Before you act, what should you do?

Every moment you take before you perform is sacred.

Larry Moss, who we had the privilege of interviewing earlier in the year, dedicates a whole chapter to The Intent to live’ to The Moment before. That’s because the moment BEFORE you start a scene is arguably more important than the scene/monologue/conversation itself. This begs the question: is there a way to act …?? Acting is both difficult and mysterious, making it both frustrating and exciting.

Breathe.

Acting is not a switch. It is impossible to turn it off or on. This will not result in good, truthful, or even better acting. Genuine and grounded work seems to come out of nowhere. It grows from within and manifests itself in unexpected ways. This is what I find the most rewarding part of acting. When something happens, it surprises you, and you suddenly don’t recognize yourself. You often come out of the other side without knowing how it happened. You didn’t think about breathing, I bet. It was there. As it happens in life, it just happened.

For a moment, focus on your breath. Feel it moving in and out. You can even force it in and outside. What did you feel tense? How tight did your neck, vocal cords and face become? Instead of using an inhale/exhale function, practice breathing as a release. Feel tension melt away, and stress and anxiety dissolve every time you take a fresh breath. This will leave behind calmness and focus. This is meditation. It’s about checking in and releasing, then moving forward.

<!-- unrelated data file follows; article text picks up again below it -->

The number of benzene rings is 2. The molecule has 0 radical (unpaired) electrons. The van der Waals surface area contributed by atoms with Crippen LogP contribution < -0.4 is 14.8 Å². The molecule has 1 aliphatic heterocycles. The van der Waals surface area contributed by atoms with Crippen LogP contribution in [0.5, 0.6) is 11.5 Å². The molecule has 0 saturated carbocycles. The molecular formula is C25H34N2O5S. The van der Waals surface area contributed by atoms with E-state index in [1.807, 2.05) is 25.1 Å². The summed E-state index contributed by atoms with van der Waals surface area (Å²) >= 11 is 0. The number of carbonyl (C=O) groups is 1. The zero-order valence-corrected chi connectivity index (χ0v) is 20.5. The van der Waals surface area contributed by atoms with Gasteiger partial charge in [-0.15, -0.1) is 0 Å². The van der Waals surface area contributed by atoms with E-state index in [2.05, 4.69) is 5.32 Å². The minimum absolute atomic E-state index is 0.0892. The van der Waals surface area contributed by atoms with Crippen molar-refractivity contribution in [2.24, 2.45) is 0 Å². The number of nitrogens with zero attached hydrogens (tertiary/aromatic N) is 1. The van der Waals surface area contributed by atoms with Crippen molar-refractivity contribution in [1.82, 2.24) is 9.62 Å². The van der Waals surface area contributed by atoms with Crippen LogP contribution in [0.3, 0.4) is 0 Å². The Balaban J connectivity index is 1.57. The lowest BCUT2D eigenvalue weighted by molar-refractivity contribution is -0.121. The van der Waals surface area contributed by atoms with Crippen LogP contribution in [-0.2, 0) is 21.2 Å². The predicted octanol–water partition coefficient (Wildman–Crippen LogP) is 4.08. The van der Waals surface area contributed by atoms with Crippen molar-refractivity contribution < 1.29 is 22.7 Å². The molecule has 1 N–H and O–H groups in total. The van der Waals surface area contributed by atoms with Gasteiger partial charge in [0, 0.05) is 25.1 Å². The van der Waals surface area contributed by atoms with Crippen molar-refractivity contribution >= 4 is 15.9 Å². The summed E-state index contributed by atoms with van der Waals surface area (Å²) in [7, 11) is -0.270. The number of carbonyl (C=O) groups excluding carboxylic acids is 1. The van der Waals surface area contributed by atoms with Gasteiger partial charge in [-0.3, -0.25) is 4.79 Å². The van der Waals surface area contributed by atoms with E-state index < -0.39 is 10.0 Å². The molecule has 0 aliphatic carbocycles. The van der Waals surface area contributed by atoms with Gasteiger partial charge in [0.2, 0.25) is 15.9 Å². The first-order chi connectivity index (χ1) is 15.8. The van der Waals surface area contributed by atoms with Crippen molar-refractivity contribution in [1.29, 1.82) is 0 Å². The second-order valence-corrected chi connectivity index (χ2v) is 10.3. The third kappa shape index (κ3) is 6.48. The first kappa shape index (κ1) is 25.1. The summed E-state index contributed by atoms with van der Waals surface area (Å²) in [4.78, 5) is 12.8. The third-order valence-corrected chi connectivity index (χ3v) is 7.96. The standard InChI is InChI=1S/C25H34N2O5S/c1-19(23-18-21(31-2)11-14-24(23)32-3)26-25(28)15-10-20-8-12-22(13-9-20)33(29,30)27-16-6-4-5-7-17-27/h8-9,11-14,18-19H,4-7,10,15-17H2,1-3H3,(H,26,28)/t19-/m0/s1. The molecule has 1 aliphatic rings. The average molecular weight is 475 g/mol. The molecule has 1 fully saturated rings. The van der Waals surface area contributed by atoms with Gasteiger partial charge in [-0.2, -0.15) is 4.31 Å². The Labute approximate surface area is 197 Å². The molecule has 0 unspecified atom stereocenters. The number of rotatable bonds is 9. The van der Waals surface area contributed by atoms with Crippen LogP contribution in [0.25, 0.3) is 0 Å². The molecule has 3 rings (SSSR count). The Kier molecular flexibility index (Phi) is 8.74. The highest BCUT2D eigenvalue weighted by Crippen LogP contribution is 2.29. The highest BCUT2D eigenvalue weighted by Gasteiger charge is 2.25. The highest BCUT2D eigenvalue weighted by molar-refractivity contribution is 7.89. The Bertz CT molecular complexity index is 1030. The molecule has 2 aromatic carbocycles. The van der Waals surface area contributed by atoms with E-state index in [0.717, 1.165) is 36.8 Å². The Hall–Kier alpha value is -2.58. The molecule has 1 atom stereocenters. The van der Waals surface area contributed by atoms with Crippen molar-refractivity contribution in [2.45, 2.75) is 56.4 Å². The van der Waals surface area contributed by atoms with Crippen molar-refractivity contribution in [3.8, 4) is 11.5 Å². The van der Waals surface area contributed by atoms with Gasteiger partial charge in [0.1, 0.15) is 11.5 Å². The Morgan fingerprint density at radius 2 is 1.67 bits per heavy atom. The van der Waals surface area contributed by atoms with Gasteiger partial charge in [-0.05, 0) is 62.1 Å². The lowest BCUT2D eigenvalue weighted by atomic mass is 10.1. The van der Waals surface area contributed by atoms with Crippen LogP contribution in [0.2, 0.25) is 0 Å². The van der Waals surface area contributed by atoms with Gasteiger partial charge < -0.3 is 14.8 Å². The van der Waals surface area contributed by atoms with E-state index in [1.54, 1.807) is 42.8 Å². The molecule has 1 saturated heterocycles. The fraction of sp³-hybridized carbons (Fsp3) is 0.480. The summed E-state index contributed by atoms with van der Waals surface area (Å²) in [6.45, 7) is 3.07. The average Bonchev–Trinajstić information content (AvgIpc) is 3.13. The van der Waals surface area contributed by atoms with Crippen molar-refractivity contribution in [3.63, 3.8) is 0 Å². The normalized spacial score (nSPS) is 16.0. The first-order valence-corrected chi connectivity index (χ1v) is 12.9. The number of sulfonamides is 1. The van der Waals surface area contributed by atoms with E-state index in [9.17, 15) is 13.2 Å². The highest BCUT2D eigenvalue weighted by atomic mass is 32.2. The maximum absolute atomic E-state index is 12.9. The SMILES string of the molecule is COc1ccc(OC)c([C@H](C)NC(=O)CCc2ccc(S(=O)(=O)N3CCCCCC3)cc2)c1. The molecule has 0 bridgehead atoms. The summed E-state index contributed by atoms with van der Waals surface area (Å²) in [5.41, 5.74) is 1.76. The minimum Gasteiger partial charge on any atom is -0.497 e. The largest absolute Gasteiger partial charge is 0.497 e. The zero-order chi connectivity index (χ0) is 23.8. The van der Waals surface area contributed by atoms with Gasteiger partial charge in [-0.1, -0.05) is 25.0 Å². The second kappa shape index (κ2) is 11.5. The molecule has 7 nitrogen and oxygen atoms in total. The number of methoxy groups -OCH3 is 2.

This can be done before you set foot on the set, during auditions, as a wake-up call, or when you go to bed. As an anchor, use your breath to take in the environment, people, and climate around you. Instead of trying to block distractions, embrace them, and you will see them disintegrate.

Launchpad.

Drink a power drink of acting to boost your energy levels. This is your time, anywhere from 3 seconds to 5 mins, when it’s you and the work. This is your chance to get a lead-in and a warm-up. I know actors who enjoy having a good time on set. They chat up the 2nd AC until they get to “ACTION”, then they ‘turn on’. Sometimes, however, this doesn’t work. A runway and a launchpad are essential to get started. We don’t want you to straighten your spine and then put on an accent and a mask. You won’t be able to do much with the work if you keep going and waiting for someone else to take action.

The real work is in the moment before. You can create an imaginary world, centre yourself appropriately, and engage your emotional triggers. And then, your performance comes alive.

Other actors.

Oh, I forgot about them!

You can’t go wrong with your comrades in setting yourself up for solid acting and solid fun. Remember your scene partner. You are there to collaborate, not against the other and certainly not apart. Look into their eyes, focus on their breathing, and connect with them. They will be grateful that you have their back. Sometimes, I have to look at my scene partner and let them take control. Acting is reacting. Acting means listening. Let them drive the car and let everything (your prep) follow.

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